So last Thursday I was there with Gary Keller in a private mastermind he does with this REO network group I lead and he said something that silenced all of us. He told me, "Seth, when you started this thing you had a 99% chance of failure and I thought you would fail. These types of things don't ever succeed and you guys did it. You guys have done something amazing and have gotten success at a high level." Gary usually doesn't give out those kinds of compliments so we were a bit surprised. Since then the members and I have been blaming each other for the success of the group. Guess that's a good sign that we all are humble. So I started to think about how we were able to accomplish the near impossible and how leadership impacted that.
I think of it like a ball rolling down the hill. If I have to be in front pulling the ball because it won't roll then I probably have the wrong ball (product) because it doesn't roll and it needs to be dragged. If I have to stand behind it and push the ball forward then I probably have the wrong people because they should be pushing. Looking back, I've been more like two rails laid out on each side of the ball keeping it going in the right direction. We have great people in the network that push the ball forward. In fact it's a group full of super high producers that all run great businesses individually around the country. That sometimes can be a problem because of as high entrepreneurial thinkers we have so many ideas that seem awesome but I've had to say no because it would have taken us off course. So sometimes the ball gets pushed side to side and I give it space (as the rails) to bounce side to side but continue forward. Sometimes I've had to get stricter (be more controlling) and move the rails closer together so the ball rolls on a tighter path but faster. Sometimes I see a hole in the road ahead and put the rails together and carry the ball over the hole. Then open it up for more space and ideas later. Looking back there were times that some of those ideas that seemed brilliant at the time would have taken us way off to the side towards another hill even. I think we would have gotten stuck in the grass on the side of the road trying to get to another hill - maybe that's what happens to the other 99%? Not always popular with our members, I believe we should hit the bottom of this hill first and then go check out the other hills.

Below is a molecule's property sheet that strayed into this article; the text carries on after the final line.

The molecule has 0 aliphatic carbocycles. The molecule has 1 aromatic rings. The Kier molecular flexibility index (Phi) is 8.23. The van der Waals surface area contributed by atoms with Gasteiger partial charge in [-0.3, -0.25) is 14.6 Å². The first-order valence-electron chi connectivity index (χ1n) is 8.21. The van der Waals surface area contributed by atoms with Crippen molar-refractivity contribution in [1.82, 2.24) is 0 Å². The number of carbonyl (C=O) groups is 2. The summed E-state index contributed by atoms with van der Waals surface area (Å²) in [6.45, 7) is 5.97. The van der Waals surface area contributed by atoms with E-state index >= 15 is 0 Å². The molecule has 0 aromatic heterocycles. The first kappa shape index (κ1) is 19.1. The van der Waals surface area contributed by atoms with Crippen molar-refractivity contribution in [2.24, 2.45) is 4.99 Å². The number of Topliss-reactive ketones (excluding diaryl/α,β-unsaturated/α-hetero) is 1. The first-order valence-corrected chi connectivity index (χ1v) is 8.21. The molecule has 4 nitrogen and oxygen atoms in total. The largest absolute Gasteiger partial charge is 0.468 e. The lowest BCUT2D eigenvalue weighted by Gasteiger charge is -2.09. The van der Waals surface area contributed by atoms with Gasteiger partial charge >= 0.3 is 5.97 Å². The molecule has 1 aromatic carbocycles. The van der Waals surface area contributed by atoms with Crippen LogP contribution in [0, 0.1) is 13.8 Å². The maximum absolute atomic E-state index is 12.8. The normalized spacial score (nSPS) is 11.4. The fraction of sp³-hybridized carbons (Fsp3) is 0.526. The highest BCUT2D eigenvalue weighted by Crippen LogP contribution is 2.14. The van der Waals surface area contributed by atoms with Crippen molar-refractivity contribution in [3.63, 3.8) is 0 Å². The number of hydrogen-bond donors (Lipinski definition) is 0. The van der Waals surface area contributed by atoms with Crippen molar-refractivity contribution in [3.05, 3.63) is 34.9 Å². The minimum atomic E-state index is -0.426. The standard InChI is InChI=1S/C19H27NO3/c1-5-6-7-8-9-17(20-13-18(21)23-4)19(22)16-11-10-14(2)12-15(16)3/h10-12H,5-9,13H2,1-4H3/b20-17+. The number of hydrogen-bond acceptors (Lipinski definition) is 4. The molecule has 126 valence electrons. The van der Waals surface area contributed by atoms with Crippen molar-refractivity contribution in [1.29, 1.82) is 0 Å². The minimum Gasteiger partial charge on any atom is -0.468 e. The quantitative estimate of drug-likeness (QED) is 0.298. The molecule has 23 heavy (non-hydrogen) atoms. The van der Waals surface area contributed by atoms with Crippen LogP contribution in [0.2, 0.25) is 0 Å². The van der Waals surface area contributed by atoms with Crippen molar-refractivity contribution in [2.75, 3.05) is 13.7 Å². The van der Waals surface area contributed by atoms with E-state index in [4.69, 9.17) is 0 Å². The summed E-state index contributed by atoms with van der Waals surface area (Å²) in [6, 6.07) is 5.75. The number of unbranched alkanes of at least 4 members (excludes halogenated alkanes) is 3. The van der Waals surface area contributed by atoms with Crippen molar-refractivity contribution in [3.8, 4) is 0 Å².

So I've just been a leader from the sides. Keeping the ball rolling in the right direction flexing in and out giving more space and taking it away. Knowing what to say "no" to has proven to be more important to our survival than what to say "yes" to. Of course the most important ingredient is filling the network with amazing people who are all in culture and have a unified vision. If you are struggling on getting your team moving, stop pushing or pulling and try leading from the sides it might work for you.